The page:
Like this morning. A lady walks into the store, appearing a bit distracted, in a mood or state we're used to seeing here with some folks who deal with issues that should make most of us feel very lucky with what few problems we really have. I ask if she needs help and she asks if I've got anything for fifty cents (probably not, I think). I wonder hard about it and muse that I could look around. But then she asks, as she pulls out a dollar and hangs it out in front of me, if I have a pen/pin.
I'm not sure what she's asking. The sort you wear? I ask first, referring to the glass counter cabinet which is full of pretty little things. Yes. Or to write with? Yes. (So it's yes to both?) Oh, I can just give you a pen to write with, I told her, handing her one of a thousand we have around. She seemed thrilled and grateful over something so simple, so mundane as an ink pen. I told her as she turned and immediately walked out: Everyone needs something to write with out in the world. And we do.
This something isn’t always a handy pen, which alludes us in times of need (and where do all those lot writing utensils go?). That something to write with may be the permission we need to express what we’ve got loaded up inside. That something may be a key to understanding, some epiphany. The pen – not a pen – might be some cathartic episode creeping up on us we’re not ready for, but isn’t waiting on our being ready. It comes anyway.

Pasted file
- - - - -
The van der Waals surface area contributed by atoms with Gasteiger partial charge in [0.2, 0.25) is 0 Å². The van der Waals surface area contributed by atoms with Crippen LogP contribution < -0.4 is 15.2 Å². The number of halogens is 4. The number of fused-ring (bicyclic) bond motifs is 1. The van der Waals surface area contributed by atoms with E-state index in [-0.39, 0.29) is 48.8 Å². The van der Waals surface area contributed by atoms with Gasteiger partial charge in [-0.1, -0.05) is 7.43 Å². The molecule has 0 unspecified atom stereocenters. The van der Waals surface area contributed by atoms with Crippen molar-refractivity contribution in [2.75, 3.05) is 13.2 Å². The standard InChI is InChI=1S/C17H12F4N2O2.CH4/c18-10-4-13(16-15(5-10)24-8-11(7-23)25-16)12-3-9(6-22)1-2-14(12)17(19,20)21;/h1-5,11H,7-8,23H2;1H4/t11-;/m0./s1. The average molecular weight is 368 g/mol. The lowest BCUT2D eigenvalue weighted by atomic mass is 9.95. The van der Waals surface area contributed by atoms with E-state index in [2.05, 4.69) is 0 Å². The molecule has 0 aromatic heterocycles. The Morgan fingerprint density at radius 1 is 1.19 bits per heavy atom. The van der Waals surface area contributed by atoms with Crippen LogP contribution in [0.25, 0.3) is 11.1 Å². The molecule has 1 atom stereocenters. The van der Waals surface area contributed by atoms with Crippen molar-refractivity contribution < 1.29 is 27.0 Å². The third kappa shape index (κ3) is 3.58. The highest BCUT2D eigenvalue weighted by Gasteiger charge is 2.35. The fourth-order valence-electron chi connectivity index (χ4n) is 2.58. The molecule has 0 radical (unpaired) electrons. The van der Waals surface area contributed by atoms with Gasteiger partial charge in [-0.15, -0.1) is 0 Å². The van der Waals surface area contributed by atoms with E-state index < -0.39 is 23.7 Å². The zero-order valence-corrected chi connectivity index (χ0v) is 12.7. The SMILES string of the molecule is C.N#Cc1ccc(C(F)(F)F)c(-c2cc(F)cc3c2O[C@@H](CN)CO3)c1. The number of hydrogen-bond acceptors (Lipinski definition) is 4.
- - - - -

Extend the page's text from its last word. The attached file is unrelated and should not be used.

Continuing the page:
When they claimed, way back when (and at the moment I don’t know who “they” were, nor when “when” was), that the pen is mightier than the sword, they weren’t including only quill pens and steel swords, of course. This was a reminder of how free expression can negate oppression. Sometimes.
I believe the very act of holding a pen in the hand is symbolic. Try it. Hold the nearest pen or pencil in a hand. What does it conjure. It calls up what might be said, but is only thought about in the safety of the mind. It calls upon an entire history of the written word and all its delights (and horrors). Having a pen close at hand makes us feel better, knowing we’re capable of tossing down important moments without the anxiety of forgetfulness. A pencil, with an eraser, is a little forgiving. The writing tool and the blankness of the paper meet on the level field, fight it out for expressive space. The pen is an extension of your power, however you define it.
We should all have something to write with out in the world, indeed.